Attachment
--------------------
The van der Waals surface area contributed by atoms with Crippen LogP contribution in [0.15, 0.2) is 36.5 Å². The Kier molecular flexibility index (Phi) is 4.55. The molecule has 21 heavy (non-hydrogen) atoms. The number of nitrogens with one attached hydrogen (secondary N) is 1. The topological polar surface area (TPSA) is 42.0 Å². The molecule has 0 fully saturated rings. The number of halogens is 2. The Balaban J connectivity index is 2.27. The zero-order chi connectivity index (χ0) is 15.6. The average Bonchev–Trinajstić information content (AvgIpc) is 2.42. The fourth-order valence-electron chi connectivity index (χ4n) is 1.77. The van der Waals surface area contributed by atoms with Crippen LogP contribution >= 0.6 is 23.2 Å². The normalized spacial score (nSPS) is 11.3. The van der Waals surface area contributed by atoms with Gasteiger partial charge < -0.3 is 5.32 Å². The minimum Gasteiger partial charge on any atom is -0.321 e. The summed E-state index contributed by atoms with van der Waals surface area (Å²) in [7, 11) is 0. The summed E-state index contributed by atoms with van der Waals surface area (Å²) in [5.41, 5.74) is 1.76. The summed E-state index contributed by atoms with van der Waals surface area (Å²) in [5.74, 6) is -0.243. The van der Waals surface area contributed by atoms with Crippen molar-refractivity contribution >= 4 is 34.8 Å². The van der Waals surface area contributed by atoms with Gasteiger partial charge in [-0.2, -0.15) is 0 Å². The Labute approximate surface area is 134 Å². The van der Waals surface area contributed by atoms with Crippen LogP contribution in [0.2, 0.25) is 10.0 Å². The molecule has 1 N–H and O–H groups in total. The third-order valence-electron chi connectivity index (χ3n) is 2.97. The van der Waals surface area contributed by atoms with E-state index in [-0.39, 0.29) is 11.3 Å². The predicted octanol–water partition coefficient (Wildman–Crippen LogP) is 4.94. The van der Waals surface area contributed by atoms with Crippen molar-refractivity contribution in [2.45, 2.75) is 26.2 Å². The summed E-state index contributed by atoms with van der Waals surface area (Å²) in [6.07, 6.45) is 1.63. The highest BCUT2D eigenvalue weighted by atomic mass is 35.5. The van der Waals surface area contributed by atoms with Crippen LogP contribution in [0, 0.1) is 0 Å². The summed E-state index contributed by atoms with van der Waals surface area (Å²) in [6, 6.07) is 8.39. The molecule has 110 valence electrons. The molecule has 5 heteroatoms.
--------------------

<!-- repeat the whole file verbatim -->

The van der Waals surface area contributed by atoms with Crippen LogP contribution in [0.15, 0.2) is 36.5 Å². The Kier molecular flexibility index (Phi) is 4.55. The molecule has 21 heavy (non-hydrogen) atoms. The number of nitrogens with one attached hydrogen (secondary N) is 1. The topological polar surface area (TPSA) is 42.0 Å². The molecule has 0 fully saturated rings. The number of halogens is 2. The Balaban J connectivity index is 2.27. The zero-order chi connectivity index (χ0) is 15.6. The average Bonchev–Trinajstić information content (AvgIpc) is 2.42. The fourth-order valence-electron chi connectivity index (χ4n) is 1.77. The van der Waals surface area contributed by atoms with Crippen LogP contribution >= 0.6 is 23.2 Å². The normalized spacial score (nSPS) is 11.3. The van der Waals surface area contributed by atoms with Gasteiger partial charge < -0.3 is 5.32 Å². The minimum Gasteiger partial charge on any atom is -0.321 e. The summed E-state index contributed by atoms with van der Waals surface area (Å²) in [7, 11) is 0. The summed E-state index contributed by atoms with van der Waals surface area (Å²) in [5.41, 5.74) is 1.76. The summed E-state index contributed by atoms with van der Waals surface area (Å²) in [5.74, 6) is -0.243. The van der Waals surface area contributed by atoms with Crippen molar-refractivity contribution >= 4 is 34.8 Å². The van der Waals surface area contributed by atoms with Gasteiger partial charge in [-0.2, -0.15) is 0 Å². The Labute approximate surface area is 134 Å². The van der Waals surface area contributed by atoms with Crippen LogP contribution in [0.2, 0.25) is 10.0 Å². The molecule has 1 N–H and O–H groups in total. The third-order valence-electron chi connectivity index (χ3n) is 2.97. The van der Waals surface area contributed by atoms with E-state index in [-0.39, 0.29) is 11.3 Å². The predicted octanol–water partition coefficient (Wildman–Crippen LogP) is 4.94. The van der Waals surface area contributed by atoms with Crippen molar-refractivity contribution in [2.45, 2.75) is 26.2 Å². The summed E-state index contributed by atoms with van der Waals surface area (Å²) in [6.07, 6.45) is 1.63. The highest BCUT2D eigenvalue weighted by atomic mass is 35.5. The van der Waals surface area contributed by atoms with Crippen LogP contribution in [0, 0.1) is 0 Å². The summed E-state index contributed by atoms with van der Waals surface area (Å²) in [6, 6.07) is 8.39. The molecule has 110 valence electrons. The molecule has 5 heteroatoms.